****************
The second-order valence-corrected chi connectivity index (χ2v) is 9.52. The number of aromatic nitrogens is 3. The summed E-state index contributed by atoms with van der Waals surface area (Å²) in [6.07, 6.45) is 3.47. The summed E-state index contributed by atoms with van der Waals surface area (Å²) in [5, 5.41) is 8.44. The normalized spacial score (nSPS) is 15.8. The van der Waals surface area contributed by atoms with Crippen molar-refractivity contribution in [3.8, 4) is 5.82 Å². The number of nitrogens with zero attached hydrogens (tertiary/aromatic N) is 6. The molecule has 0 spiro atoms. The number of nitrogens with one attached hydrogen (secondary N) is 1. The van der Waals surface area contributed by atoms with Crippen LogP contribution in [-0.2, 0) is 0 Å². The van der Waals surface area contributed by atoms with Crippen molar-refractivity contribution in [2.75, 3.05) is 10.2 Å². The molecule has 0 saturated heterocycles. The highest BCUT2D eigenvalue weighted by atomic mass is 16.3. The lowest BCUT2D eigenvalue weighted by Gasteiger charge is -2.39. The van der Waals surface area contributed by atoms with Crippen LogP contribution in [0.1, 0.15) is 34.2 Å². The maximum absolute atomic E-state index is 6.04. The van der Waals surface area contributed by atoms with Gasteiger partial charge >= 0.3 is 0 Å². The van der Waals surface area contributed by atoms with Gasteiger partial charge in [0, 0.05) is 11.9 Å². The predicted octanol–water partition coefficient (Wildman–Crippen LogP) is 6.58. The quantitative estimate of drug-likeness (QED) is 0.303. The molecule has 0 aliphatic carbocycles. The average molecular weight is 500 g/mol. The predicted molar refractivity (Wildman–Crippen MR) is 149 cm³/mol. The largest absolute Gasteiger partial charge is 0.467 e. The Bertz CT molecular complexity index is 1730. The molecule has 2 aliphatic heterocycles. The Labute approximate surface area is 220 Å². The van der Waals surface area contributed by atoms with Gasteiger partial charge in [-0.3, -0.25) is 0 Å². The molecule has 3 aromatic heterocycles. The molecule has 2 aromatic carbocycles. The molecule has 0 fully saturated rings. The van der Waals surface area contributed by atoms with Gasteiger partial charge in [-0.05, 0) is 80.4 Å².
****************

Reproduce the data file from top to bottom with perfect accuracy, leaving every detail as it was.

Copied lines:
The second-order valence-corrected chi connectivity index (χ2v) is 9.52. The number of aromatic nitrogens is 3. The summed E-state index contributed by atoms with van der Waals surface area (Å²) in [6.07, 6.45) is 3.47. The summed E-state index contributed by atoms with van der Waals surface area (Å²) in [5, 5.41) is 8.44. The normalized spacial score (nSPS) is 15.8. The van der Waals surface area contributed by atoms with Crippen molar-refractivity contribution in [3.8, 4) is 5.82 Å². The number of nitrogens with zero attached hydrogens (tertiary/aromatic N) is 6. The molecule has 0 spiro atoms. The number of nitrogens with one attached hydrogen (secondary N) is 1. The van der Waals surface area contributed by atoms with Crippen LogP contribution in [-0.2, 0) is 0 Å². The van der Waals surface area contributed by atoms with Crippen molar-refractivity contribution in [2.75, 3.05) is 10.2 Å². The molecule has 0 saturated heterocycles. The highest BCUT2D eigenvalue weighted by atomic mass is 16.3. The lowest BCUT2D eigenvalue weighted by Gasteiger charge is -2.39. The van der Waals surface area contributed by atoms with Crippen LogP contribution in [0.1, 0.15) is 34.2 Å². The maximum absolute atomic E-state index is 6.04. The van der Waals surface area contributed by atoms with Gasteiger partial charge >= 0.3 is 0 Å². The van der Waals surface area contributed by atoms with Gasteiger partial charge in [0, 0.05) is 11.9 Å². The predicted octanol–water partition coefficient (Wildman–Crippen LogP) is 6.58. The quantitative estimate of drug-likeness (QED) is 0.303. The molecule has 0 aliphatic carbocycles. The average molecular weight is 500 g/mol. The predicted molar refractivity (Wildman–Crippen MR) is 149 cm³/mol. The largest absolute Gasteiger partial charge is 0.467 e. The Bertz CT molecular complexity index is 1730. The molecule has 2 aliphatic heterocycles. The Labute approximate surface area is 220 Å². The van der Waals surface area contributed by atoms with Gasteiger partial charge in [-0.3, -0.25) is 0 Å². The molecule has 3 aromatic heterocycles. The molecule has 2 aromatic carbocycles. The molecule has 0 fully saturated rings. The van der Waals surface area contributed by atoms with Gasteiger partial charge in [-0.05, 0) is 80.4 Å².